Is there a prayer that says, "Oh, Lord, protect us from giddy optimists?" If not, maybe there should be.
Granted, optimists, as the veteran screenwriter Earl Pomerantz wrote recently, are responsible for much of the progress in the world. (Pessimists are too busy coming up with the reasons why it - whatever it is - will not work.) But *giddy* optimism is the kind of thing that gets people imagining that if we can get this bit of new technology to work it will be a great force for democracy, fairness, and social justice.
Patrick has company. In Seeing like a geek, Tom Slee writes that open data enables the replacement of small gatekeepers with fewer, larger ones, devalues "informal knowledge", and widens existing inequalities by empowering the already empowered. Both Patrick and Slee cite the same study that shows that They Work For You, the much-praised MySociety site, is disproportionately used by males, college-educated, and over-54s, the very people who find it easiest to contact their MPs in other ways. O'Reilly Radar has a rebuttal by Mike Loukides, which argues that while open data is not an unalloyed good, private data is a public bad. The problem, as I wrote last year in response to a talk given by Bill Thompson, is that there's no way to open data only to the good guys with pure motives without making it closed.
The good thing about these nay-sayers is that they're speaking up so early in the history of open data. Patrick himself compared the current state of open data to the early days of the Internet itself. At the beginning, he said, there was an assumption that the "bad guys" would always be on the outside and that the Internet would only be used for good. Patrick has a sufficiently long history at places like BT and the BBC to be able to lay reasonable claim to remember the Internet's origins, but I'm still not sure he's right. When the pioneers talk, such as at last summer's Internet history event, the stories they tell are about just trying to get stuff to work.
Patrick is right, however, that at the moment the most common complaint about open data is that there isn't enough of it opening up fast enough. He cited, among other things, a 2012 study from the University of Albany, NY (PDF) that advised taking time to think about consequences and sustainability. You can see their point about the latter: at CDPD a few weeks ago, Meg Ambrose outlined her study showing that only 10 to 15 percent of Web content lasts online as long as a year. We call that vanishing content "link rot" or "bit rot"; DuckDuckGo founder Gabriel Weinberg has talked about "API rot"; next will be "dataset rot".
Consequences are of necessity harder to guess at. One of the points Patrick cited from the Albany study was the need to understand the practices that created a given dataset, especially since most were not created with public reuse in mind. Worst, of course, is the case he cited from the UK, in which the Secretary of State for Health, Jeremy Hunt, conflated open data with personal data with the idea of offering patient data to private companies for research. We've written enough here about the privacy aspects of this sort of thing; Patrick's larger point was that this textbook case of how not to approach open data is asymmetric. That is, the people bearing the risks and who will suffer any damage this is caused are not the beneficiaries. "The benefits will be private, the losses public," Patrick said.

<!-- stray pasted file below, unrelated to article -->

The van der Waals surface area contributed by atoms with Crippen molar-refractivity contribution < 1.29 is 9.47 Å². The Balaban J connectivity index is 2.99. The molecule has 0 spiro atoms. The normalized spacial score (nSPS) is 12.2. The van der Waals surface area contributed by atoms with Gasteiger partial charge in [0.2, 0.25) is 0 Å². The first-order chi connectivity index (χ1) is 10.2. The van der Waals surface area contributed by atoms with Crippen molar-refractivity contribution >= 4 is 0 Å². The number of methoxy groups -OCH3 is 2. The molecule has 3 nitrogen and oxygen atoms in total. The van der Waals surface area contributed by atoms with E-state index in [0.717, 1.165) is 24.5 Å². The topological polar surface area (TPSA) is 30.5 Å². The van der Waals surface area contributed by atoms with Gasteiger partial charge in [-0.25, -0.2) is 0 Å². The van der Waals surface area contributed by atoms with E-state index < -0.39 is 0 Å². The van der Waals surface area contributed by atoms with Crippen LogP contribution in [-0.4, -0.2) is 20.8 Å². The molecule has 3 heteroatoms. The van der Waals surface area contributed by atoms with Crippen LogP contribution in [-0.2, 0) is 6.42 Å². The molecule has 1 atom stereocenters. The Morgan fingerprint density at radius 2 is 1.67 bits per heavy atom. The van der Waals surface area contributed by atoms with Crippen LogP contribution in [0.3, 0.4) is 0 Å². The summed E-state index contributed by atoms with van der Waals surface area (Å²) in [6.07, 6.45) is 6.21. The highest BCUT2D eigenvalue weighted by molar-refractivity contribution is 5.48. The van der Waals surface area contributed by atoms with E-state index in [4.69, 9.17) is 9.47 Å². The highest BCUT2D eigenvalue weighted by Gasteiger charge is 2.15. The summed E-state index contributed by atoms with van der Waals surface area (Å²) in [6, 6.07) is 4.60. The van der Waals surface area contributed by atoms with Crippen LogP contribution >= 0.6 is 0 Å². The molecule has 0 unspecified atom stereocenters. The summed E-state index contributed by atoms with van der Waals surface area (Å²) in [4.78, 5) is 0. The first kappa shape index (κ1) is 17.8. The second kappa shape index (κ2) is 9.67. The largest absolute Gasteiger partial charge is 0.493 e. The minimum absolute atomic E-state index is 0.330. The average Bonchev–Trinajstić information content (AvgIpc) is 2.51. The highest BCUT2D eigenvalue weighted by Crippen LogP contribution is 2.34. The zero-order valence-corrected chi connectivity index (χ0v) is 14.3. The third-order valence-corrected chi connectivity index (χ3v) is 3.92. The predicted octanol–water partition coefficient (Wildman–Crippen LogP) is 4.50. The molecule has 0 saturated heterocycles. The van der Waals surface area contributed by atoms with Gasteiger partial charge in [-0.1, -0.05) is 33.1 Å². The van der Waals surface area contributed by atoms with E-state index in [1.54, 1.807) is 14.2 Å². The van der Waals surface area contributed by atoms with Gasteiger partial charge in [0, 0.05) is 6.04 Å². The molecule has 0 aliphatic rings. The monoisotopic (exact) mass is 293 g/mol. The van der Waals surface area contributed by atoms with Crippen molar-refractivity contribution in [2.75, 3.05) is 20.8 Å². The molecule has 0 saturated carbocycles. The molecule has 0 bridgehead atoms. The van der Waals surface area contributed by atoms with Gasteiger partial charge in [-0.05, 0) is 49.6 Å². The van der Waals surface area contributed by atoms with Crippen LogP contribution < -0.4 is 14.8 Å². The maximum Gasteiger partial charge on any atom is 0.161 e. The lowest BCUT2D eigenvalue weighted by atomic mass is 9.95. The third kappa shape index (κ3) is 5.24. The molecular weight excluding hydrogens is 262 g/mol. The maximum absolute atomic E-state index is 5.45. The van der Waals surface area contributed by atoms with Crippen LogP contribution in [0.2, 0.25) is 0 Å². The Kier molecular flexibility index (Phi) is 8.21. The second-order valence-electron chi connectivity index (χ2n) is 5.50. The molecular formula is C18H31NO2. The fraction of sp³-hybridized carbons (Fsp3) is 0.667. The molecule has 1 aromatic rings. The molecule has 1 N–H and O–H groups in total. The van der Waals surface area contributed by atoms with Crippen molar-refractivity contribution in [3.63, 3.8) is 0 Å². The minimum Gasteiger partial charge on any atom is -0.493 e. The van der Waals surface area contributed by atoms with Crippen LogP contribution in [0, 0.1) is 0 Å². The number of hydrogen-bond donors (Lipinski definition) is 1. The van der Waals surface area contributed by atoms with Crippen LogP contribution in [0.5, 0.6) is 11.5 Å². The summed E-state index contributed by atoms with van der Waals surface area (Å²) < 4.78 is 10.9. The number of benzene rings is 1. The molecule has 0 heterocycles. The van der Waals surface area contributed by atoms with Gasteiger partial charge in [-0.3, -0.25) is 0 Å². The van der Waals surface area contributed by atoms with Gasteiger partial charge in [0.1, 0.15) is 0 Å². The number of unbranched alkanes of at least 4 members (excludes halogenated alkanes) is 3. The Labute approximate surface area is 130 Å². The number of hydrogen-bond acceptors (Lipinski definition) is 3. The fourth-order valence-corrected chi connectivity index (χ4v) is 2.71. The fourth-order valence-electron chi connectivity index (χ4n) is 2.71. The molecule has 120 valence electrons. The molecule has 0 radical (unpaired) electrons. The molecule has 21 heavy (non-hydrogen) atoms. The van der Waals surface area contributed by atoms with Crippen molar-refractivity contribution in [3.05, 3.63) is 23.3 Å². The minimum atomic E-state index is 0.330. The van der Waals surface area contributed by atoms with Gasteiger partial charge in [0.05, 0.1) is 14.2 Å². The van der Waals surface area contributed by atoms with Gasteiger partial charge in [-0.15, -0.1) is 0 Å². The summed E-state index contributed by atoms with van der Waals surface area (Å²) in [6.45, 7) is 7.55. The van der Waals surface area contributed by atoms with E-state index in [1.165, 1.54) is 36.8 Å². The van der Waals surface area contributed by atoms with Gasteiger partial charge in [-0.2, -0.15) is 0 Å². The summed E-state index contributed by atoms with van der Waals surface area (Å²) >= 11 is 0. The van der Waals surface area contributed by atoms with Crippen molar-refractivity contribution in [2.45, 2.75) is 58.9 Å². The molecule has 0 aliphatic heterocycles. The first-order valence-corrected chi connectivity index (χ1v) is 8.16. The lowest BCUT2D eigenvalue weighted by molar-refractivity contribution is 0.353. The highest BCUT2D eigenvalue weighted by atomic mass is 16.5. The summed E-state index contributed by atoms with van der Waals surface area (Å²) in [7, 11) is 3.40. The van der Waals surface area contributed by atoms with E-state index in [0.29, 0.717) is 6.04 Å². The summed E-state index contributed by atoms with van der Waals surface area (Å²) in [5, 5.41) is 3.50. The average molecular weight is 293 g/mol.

And won't hackers have fun matching black market data with the new open stuff? Here Patrick made a point I've long thought about: "This is a read/write game." In other words, what we have to fear is not just that criminals will be enabled to mount far more sophisticated spear phishing attacks but that they can literally poison the information supply. In one case Patrick cited, crime reporting, some areas stopped reporting crimes because opening the data made them fear their property values would sink.
When Patrick started talking about collateral damage, I began wondering about an analogy Michael Froomkin was mulling over a year or two back between privacy and environmental protection. As in the case of pollution, any damage caused by open data is likely to be cumulative and take place far downstream, possibly many years in the future. There's no obvious way to plan for this, any more than the guy making the first refrigerator could have foreseen the hole in the ozone layer over Australia.
Patrick is certainly right that the time to think about these issues is now, at the beginning. But there's a downside to the downside: there is a lot of data we really do want opened. Sometimes the most important thing at the beginning is to make a start before the pessimists talk you out of the whole thing.
Wendy M. Grossman is the 2013 winner of the Enigma Award. Her Web site has an extensive archive of her books, articles, and music, and an archive of earlier columns in this series. Stories about the border wars between cyberspace and real life are posted occasionally during the week at the net.wars Pinboard - or follow on Twitter.